Anyone who has ever participated in church clean-up day knows that the most exciting aspect of the event generally wraps around lunch. But for a group of Congregationalists in Dayton, WA, a find in the attic definitely outshone anything on the dessert table.
It was 2002, and Roslyn Edwards, wife of then-pastor Steve Edwards, was with a group in the attic, tidying up.
“I don’t know why, but Roslyn for some reason decided to go crawling into the rafters,” Dallas Dickinson, a member of the church and the crew, remembers. “And then she says, here’s a rag. She pulled it out, and it was a banner on a stick.
“We unrolled it. I looked on the back of it and then I said, ‘That’s my great uncle’s name on the back, Charlie Johnson.'”
Other names — on 42 hand-sewn tags — looked familiar to Dickinson. Broughton, Lyman, Boldman, Dumas — she read them out, and within short order the group realized that, whatever they’d found, it definitely wasn’t a rag.
“When I saw the name, Frank Bauers, that was a clue that what we had dated to World War I,” Dickinson says, explaining that Bauers, who died overseas of wounds in 1918, is the military member after which the local American Legion post is named.
What the group had found was a service flag, a banner (in this case, hand-crafted) that honors family or community members who serve in the armed forces during any period of war or hostilities in which the U.S. is engaged. Such banners consist of a white field with a red border, a blue star representing each service member, and a gold star placed for one who died during service. The banner found at the Congregational church includes one gold star, for Bauers, 38 blue stars, two red crosses (for nurses) and a red triangle (spiritual or recreational service).
“I recognized 20 or so of the 42 names on the back,” Dickinson says, “and I knew the descendants of them, mainly because my family has been here since the 1880s, 1890s. Although I have to admit when I saw the name John Rockhill, I was surprised. I always thought (local Dayton landmark) Rockhill was called that because it was a big rock, but it must have been named after John and his family.”
It was a find indeed, but a perplexing one, because while the group knew they couldn’t put the treasure back where they found it, they weren’t quite sure where to take it next.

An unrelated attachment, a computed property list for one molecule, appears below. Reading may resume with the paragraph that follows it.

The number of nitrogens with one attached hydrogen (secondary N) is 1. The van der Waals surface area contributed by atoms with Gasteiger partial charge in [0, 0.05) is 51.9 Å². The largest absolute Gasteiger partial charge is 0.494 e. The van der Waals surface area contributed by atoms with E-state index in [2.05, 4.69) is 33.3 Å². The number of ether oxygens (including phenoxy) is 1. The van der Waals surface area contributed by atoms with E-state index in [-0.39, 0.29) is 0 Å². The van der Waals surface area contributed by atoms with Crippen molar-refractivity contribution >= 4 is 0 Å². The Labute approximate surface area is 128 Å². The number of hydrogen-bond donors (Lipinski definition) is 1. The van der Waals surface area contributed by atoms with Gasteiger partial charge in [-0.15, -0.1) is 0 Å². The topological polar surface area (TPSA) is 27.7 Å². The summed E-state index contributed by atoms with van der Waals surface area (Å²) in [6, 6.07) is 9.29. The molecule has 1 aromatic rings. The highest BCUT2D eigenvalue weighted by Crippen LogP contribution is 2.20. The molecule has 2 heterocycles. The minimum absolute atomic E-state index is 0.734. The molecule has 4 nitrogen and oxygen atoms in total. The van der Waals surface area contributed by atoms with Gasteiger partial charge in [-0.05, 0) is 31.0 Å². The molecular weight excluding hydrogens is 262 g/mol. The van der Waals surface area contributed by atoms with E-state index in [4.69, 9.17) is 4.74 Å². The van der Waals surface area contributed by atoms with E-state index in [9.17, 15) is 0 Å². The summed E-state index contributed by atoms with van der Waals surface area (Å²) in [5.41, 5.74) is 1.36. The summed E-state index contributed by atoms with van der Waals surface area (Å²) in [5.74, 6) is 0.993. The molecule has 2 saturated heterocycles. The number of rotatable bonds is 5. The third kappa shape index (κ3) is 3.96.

“We carefully rolled it back up and consulted with people at the (historical) Depot,” Dickinson remembers. “We ended up keeping it there with their precious things, folded it properly, and put it in a box with acid free paper. But I always had the idea of preserving it in such a way that we could get it out there, to the community, so that it could be seen.”
Dickinson’s idea approached reality this year, as she consulted with Lael Loyd, principal framer at Wenaha Gallery, regarding how feasible — and how much — it would be to frame the flag for both posterity and display. At 46 inches wide by 69 inches high, the banner — which needs to be seen on both sides — is no simple framing job.
Loyd consulted conservationists, designers, contractors, and other framing experts to come up with a plan, while Dickinson wrote letters to as many descendants of the names on the banner that she could find, requesting funds.
“People were really generous,” Dickinson says, “and I was able to raise two thirds of what we needed. The balance came from the Dayton Columbia County Fund, a local organization that supports projects like this.”
Loyd, meanwhile, was trying to figure out a way to hang the flag between two — very large — pieces of Optium Museum Acrylic, which she describes as top in the industry for protection and conservation. But she didn’t want the fabric pressed between the acrylic; she wanted it hanging, as naturally as possible, at the same time ensuring that the textile was sealed and framed for protection.
Added to the challenge is that the banner, while she worked on it, was rarely laid flat, but hung, requiring the (white gloved) hands of two or three assistants. “Everything was pieced together as the banner was standing upright,” Loyd says. “We didn’t want it laying flat with the weight of the acrylic on one side or the other.
“It’s all about preserving for generations to come.”
That it is, and the finished project is slated for a semi-permanent home at American Legion Post 42 museum on Clay Street in Dayton, with Dickinson envisioning it being loaned out to interested parties upon request.
“We want this banner, this piece of history, to be out where the public and community can see it,” Dickinson says.
“By far, it’s the best thing we’ve ever found up in the church attic.”
Contact the gallery by phone at 800.755.2124 or e-mail firstname.lastname@example.org. Gallery hours are 9 a.m. to 6 p.m. from Monday through Saturday, and by appointment. Visit the Wenaha Gallery website online at www.wenaha.com.
Wenaha Gallery is your destination location for Greenwich Workshop Fine Art Prints, professional customized framing, and original fine art paintings and sculpture by notable Pacific Northwest artists. Books, gifts, note cards, jigsaw puzzles, and more are also available. Visit at 219 East Main, Dayton, WA.
This article was written by Carolyn Henderson.